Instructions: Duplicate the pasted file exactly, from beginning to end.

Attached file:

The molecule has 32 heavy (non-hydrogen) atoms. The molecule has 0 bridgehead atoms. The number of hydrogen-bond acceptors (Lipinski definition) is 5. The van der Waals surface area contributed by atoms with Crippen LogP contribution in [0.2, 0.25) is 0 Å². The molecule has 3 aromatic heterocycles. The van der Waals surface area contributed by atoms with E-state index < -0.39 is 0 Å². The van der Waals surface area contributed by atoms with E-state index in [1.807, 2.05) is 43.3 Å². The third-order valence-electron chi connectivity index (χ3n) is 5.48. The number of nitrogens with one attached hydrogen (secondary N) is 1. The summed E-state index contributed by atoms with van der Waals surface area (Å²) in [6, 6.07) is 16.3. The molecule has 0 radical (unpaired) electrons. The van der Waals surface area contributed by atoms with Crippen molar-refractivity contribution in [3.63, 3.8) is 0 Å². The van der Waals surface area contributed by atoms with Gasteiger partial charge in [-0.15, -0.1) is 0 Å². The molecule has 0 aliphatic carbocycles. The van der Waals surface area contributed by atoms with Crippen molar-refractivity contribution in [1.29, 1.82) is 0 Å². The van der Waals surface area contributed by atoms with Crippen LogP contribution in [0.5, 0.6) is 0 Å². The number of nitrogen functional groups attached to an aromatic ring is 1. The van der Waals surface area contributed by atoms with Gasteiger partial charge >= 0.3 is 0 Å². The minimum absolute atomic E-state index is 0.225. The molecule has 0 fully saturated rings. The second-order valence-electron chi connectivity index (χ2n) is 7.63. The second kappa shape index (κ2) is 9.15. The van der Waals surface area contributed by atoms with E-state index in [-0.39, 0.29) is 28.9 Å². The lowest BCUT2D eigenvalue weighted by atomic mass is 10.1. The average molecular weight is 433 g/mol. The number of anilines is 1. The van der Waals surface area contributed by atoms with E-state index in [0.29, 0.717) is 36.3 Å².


The molecule has 32 heavy (non-hydrogen) atoms. The molecule has 0 bridgehead atoms. The number of hydrogen-bond acceptors (Lipinski definition) is 5. The van der Waals surface area contributed by atoms with Crippen LogP contribution in [0.2, 0.25) is 0 Å². The molecule has 3 aromatic heterocycles. The van der Waals surface area contributed by atoms with E-state index < -0.39 is 0 Å². The van der Waals surface area contributed by atoms with E-state index in [1.807, 2.05) is 43.3 Å². The third-order valence-electron chi connectivity index (χ3n) is 5.48. The number of nitrogens with one attached hydrogen (secondary N) is 1. The summed E-state index contributed by atoms with van der Waals surface area (Å²) in [6, 6.07) is 16.3. The molecule has 0 radical (unpaired) electrons. The van der Waals surface area contributed by atoms with Crippen molar-refractivity contribution in [3.63, 3.8) is 0 Å². The van der Waals surface area contributed by atoms with Gasteiger partial charge in [-0.15, -0.1) is 0 Å². The molecule has 0 aliphatic carbocycles. The van der Waals surface area contributed by atoms with Crippen molar-refractivity contribution in [1.29, 1.82) is 0 Å². The van der Waals surface area contributed by atoms with Crippen LogP contribution in [0.5, 0.6) is 0 Å². The number of nitrogen functional groups attached to an aromatic ring is 1. The van der Waals surface area contributed by atoms with Gasteiger partial charge >= 0.3 is 0 Å². The minimum absolute atomic E-state index is 0.225. The molecule has 0 fully saturated rings. The second-order valence-electron chi connectivity index (χ2n) is 7.63. The second kappa shape index (κ2) is 9.15. The van der Waals surface area contributed by atoms with E-state index in [-0.39, 0.29) is 28.9 Å². The lowest BCUT2D eigenvalue weighted by atomic mass is 10.1. The average molecular weight is 433 g/mol. The number of anilines is 1. The van der Waals surface area contributed by atoms with E-state index in [0.29, 0.717) is 36.3 Å².